This image tracks the bullet/cannon shell holes on Allied planes that encountered German anti-aircraft fire and German fighters in World War II.
At first, the military wanted to reinforce those areas hit, because obviously that’s where the ground crew observed most damage on returning planes. This was until Hungarian born Abraham Wald pointed out that this was damage to the planes that had managed to get back to home.
Wald went on to say that the Allies should armour the areas where there are no dots at all, because those are the places where the planes won’t survive when hit.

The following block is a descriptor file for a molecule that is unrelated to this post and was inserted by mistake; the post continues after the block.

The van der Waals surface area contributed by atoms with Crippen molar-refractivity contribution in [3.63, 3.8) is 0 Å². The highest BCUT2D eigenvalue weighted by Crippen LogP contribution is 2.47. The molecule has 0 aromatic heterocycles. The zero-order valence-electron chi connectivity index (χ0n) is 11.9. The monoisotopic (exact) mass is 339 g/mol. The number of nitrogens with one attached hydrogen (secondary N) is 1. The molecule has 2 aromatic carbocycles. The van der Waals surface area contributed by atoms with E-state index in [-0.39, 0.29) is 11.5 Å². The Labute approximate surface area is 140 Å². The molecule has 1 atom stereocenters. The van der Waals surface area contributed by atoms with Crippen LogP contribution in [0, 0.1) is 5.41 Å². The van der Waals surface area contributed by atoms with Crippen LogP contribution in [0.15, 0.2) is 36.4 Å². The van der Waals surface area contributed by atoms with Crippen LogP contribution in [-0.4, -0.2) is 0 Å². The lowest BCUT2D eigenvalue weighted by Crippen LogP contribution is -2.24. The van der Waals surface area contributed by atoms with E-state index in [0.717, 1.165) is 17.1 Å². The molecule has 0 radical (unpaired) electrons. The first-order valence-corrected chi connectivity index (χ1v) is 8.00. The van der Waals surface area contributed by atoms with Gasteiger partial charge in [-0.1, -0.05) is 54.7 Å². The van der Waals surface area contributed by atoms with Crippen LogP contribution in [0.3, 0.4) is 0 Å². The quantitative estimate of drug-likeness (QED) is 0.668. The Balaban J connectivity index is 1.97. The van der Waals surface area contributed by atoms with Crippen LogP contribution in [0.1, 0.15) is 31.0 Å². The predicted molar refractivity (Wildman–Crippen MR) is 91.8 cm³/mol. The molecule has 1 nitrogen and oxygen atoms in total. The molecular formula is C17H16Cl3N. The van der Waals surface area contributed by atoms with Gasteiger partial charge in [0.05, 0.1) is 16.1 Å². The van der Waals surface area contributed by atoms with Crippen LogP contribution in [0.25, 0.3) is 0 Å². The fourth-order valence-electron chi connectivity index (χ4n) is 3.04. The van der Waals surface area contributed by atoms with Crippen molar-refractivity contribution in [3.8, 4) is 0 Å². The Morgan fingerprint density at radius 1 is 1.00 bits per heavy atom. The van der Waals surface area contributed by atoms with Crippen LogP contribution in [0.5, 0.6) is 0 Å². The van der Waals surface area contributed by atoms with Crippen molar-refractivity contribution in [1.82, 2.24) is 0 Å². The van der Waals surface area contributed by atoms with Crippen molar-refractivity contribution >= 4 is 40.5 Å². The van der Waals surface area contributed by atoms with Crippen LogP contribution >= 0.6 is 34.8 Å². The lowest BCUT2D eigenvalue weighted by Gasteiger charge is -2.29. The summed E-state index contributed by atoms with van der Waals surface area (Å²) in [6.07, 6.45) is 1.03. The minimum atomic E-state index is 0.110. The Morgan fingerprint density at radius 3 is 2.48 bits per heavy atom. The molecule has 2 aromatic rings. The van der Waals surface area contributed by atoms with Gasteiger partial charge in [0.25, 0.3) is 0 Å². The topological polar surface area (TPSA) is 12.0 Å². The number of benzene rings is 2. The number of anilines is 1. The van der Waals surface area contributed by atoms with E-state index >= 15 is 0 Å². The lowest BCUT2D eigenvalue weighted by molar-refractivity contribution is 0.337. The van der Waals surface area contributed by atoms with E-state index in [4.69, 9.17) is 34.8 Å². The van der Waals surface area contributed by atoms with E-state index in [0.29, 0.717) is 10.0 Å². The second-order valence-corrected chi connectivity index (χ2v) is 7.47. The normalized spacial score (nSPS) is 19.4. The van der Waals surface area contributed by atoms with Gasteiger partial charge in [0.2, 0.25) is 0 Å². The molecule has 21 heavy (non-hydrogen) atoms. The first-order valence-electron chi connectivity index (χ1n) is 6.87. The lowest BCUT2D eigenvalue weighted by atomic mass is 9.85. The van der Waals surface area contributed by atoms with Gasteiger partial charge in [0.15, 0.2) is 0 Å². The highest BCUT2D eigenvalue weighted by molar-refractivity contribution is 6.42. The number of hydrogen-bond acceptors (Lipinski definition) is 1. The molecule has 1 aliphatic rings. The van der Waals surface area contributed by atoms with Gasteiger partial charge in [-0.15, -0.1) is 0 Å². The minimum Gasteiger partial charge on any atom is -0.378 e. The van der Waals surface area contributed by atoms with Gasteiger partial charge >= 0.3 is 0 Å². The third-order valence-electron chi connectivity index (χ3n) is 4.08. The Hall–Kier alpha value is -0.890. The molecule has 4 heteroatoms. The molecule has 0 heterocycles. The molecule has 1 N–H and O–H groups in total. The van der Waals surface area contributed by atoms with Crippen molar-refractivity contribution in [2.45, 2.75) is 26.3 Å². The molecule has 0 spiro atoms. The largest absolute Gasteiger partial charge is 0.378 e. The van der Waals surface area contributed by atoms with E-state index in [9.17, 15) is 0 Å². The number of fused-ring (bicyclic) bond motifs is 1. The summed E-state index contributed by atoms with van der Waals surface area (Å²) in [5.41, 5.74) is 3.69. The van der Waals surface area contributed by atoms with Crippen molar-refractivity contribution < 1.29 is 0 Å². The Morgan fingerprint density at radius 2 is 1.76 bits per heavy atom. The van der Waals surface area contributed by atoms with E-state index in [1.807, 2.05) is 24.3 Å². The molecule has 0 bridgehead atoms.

This phenomenon is called survival/survivorship bias, a logical error where people focus on things that when you should really be looking at the those that didn’t.
This phenomenon, survivorship bias or survival bias, is the logical error of concentrating on the things that made it past some selection process and overlooking those that did not, typically because of their lack of visibility. This can lead to false conclusions in several different ways. It is a form of selection bias.